Friday, January 13, 2006

Sam Alito Worries Me

It's beginning to look as if Mr. Alito will be the next Supreme Court justice, even though the Democrats are still waffling about it. On one level, he's an impressive guy; he certainly is more qualified for the post than, say, C. Thomas. He says all the right things about the rule of law, and considering the facts, and reviewing precedent... He even seems to be a Nice Guy.

If only his record of decisions on the Third Circuit didn't show him firmly placed, about three steps to the right of Attila the Hun. When he reviews all the facts and considers all the precedents, he always seems to vote against individuals (yes, women have to notify their husbands before getting an abortion), for corporate privilege (no, Congress can't ban the sale of machine guns nationwide). And he's a known supporter of the Imperial Presidency. At least he finally seems to have accepted the "one man, one vote" principle.

What I really see here is a firm supporter of states' rights. This will take us right back to the 19th century (which, as we know, is where Dubya wants us to go anyhow). With Alito on the Court, a number of things now regulated nationally will depend on the state you happen to live in: a woman's right to an abortion; the ability to buy certain firearms; whether wetlands and wilderness are protected. Dark times ahead, I'm afraid.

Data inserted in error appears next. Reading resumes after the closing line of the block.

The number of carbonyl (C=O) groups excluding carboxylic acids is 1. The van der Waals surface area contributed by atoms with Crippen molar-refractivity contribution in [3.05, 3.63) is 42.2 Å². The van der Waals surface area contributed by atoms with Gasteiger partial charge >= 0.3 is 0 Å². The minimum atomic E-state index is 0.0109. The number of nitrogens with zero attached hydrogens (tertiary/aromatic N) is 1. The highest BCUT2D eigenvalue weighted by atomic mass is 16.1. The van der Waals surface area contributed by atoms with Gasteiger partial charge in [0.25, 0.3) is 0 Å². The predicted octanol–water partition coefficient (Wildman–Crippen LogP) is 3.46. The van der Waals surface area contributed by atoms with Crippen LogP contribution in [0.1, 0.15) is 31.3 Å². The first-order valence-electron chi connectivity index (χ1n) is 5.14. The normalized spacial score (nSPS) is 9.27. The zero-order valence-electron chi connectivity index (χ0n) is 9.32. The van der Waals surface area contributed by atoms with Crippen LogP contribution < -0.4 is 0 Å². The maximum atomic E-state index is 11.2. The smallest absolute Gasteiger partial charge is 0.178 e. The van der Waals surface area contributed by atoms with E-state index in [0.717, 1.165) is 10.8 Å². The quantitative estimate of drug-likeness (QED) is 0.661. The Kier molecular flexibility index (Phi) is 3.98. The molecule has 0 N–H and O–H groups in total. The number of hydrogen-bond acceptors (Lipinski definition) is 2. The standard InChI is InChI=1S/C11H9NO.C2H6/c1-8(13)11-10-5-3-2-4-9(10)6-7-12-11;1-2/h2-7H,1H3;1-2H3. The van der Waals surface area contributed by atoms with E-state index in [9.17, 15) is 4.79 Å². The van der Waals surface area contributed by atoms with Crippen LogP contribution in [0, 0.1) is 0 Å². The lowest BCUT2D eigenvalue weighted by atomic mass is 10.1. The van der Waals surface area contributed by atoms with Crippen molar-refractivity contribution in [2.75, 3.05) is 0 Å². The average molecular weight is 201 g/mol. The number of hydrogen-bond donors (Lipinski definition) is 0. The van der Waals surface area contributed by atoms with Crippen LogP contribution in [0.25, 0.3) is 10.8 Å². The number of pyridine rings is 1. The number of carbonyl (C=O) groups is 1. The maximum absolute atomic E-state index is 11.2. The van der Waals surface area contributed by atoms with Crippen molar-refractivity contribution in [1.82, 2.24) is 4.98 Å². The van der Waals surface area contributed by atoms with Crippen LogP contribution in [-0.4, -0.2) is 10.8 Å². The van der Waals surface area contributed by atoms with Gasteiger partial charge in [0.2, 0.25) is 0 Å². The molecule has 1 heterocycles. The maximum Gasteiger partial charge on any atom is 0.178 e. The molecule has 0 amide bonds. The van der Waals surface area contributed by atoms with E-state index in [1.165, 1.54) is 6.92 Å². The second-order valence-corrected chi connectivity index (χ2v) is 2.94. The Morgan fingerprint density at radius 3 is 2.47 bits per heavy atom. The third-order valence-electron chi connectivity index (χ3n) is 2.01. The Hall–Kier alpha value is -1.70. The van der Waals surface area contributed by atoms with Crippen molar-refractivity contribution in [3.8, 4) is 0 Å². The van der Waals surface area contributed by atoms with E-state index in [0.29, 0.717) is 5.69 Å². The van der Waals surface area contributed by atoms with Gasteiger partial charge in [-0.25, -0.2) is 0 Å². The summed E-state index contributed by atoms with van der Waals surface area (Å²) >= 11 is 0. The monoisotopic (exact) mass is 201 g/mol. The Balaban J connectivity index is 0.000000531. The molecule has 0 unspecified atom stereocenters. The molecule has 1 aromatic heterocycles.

8 comments:

  1. 19th century -- yes, but then women had abortion rights for a good part of it -- up until the mid 19th when laws came out against abortion to protect women for health reasons.

    (Why should people legislate on a medical procedure??)

    But when he wouldn't even stand up in questioning for a convicted killer proven innocent by later evidence being given constitutional protection from being murdered by the state anyway -- this is scarey stuff!!!

    Hope the Dems wake up and filibuster (what are they saving it for -- this guy is awful!)

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  2. Anonymous7:22 AM

    If I remember correctly, it was at least in part the medical community's campaign against midwives that led to taking away from women the right to an abortion.

    Can't believe Alito's judicial record, and its implications for what he will bring to the Court, has gotten lost in the fog. I don't care whether he's nice or not, I don't care if his wife is given to bursting out in tears, I don't care if he might rise to the stature becoming a Supreme Court justice (even though it has happened in the past, is an ill-advised crapshoot, and makes advise and consent pointless). I do care about how he thinks and the decisions he has rendered, which are normally prologue to how he will vote as a justice, which is precisely why the Federalist Society villified Meyers and insisted on Alito.

    Where in his record is there any indication that there is more to this man that what he has shown himself in the past to be as a federal judge? Did Bush rise above himself as President?

    Anonymous David

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  3. cooper8:08 AM

    A faint hope is that new swing voters will emerge on the Court (Kennedy and, possibly, Roberts) and though definitely to the right of the last Court, will keep the Wingnuts from driving the judicial bandwagon over the highwall in the first turn. There's always hope.

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  4. Kate anne, I'm not sure women ever had the "right" to abortion. Remember, in most of the 19th century and before, in Europe, women were effectively chattel property of their menfolk. They didn't really have anything you could describe as "rights".